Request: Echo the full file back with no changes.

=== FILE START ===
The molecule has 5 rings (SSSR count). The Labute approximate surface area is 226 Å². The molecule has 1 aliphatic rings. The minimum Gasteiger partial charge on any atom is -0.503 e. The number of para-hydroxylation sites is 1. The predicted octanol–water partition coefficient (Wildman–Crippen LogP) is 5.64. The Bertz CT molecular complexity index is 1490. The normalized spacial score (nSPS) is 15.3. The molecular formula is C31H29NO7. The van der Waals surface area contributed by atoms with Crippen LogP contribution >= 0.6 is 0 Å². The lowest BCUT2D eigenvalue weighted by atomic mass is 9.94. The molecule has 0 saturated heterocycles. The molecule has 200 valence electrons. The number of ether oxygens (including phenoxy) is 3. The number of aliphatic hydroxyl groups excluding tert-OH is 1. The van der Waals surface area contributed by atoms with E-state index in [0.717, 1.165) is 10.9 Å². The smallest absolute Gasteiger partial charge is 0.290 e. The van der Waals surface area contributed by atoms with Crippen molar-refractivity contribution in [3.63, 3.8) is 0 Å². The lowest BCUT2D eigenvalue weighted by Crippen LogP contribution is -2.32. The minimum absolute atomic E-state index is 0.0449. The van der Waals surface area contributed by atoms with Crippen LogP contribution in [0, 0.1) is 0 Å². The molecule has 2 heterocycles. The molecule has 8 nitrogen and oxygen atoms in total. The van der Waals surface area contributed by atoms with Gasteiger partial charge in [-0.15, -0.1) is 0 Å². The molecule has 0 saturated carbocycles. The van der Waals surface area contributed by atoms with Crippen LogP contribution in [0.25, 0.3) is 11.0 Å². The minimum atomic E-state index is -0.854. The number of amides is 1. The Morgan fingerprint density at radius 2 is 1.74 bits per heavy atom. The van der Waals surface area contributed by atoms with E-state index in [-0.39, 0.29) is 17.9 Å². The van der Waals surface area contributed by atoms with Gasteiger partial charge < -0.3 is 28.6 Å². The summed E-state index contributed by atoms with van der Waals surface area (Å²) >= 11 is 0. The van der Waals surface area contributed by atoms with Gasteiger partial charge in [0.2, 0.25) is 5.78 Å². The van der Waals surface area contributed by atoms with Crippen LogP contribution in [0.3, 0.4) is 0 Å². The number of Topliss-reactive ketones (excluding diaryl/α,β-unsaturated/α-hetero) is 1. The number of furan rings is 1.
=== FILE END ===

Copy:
The molecule has 5 rings (SSSR count). The Labute approximate surface area is 226 Å². The molecule has 1 aliphatic rings. The minimum Gasteiger partial charge on any atom is -0.503 e. The number of para-hydroxylation sites is 1. The predicted octanol–water partition coefficient (Wildman–Crippen LogP) is 5.64. The Bertz CT molecular complexity index is 1490. The normalized spacial score (nSPS) is 15.3. The molecular formula is C31H29NO7. The van der Waals surface area contributed by atoms with Crippen LogP contribution >= 0.6 is 0 Å². The lowest BCUT2D eigenvalue weighted by atomic mass is 9.94. The molecule has 0 saturated heterocycles. The molecule has 200 valence electrons. The number of ether oxygens (including phenoxy) is 3. The number of aliphatic hydroxyl groups excluding tert-OH is 1. The van der Waals surface area contributed by atoms with E-state index in [0.717, 1.165) is 10.9 Å². The smallest absolute Gasteiger partial charge is 0.290 e. The van der Waals surface area contributed by atoms with Crippen molar-refractivity contribution in [3.63, 3.8) is 0 Å². The lowest BCUT2D eigenvalue weighted by Crippen LogP contribution is -2.32. The minimum absolute atomic E-state index is 0.0449. The van der Waals surface area contributed by atoms with Crippen LogP contribution in [0, 0.1) is 0 Å². The molecule has 2 heterocycles. The molecule has 8 nitrogen and oxygen atoms in total. The van der Waals surface area contributed by atoms with Gasteiger partial charge in [-0.15, -0.1) is 0 Å². The molecule has 0 saturated carbocycles. The van der Waals surface area contributed by atoms with Crippen LogP contribution in [0.25, 0.3) is 11.0 Å². The minimum atomic E-state index is -0.854. The number of amides is 1. The Morgan fingerprint density at radius 2 is 1.74 bits per heavy atom. The van der Waals surface area contributed by atoms with E-state index in [-0.39, 0.29) is 17.9 Å². The van der Waals surface area contributed by atoms with Gasteiger partial charge < -0.3 is 28.6 Å². The summed E-state index contributed by atoms with van der Waals surface area (Å²) >= 11 is 0. The van der Waals surface area contributed by atoms with Gasteiger partial charge in [0.2, 0.25) is 5.78 Å². The van der Waals surface area contributed by atoms with Crippen LogP contribution in [0.3, 0.4) is 0 Å². The number of Topliss-reactive ketones (excluding diaryl/α,β-unsaturated/α-hetero) is 1. The number of furan rings is 1.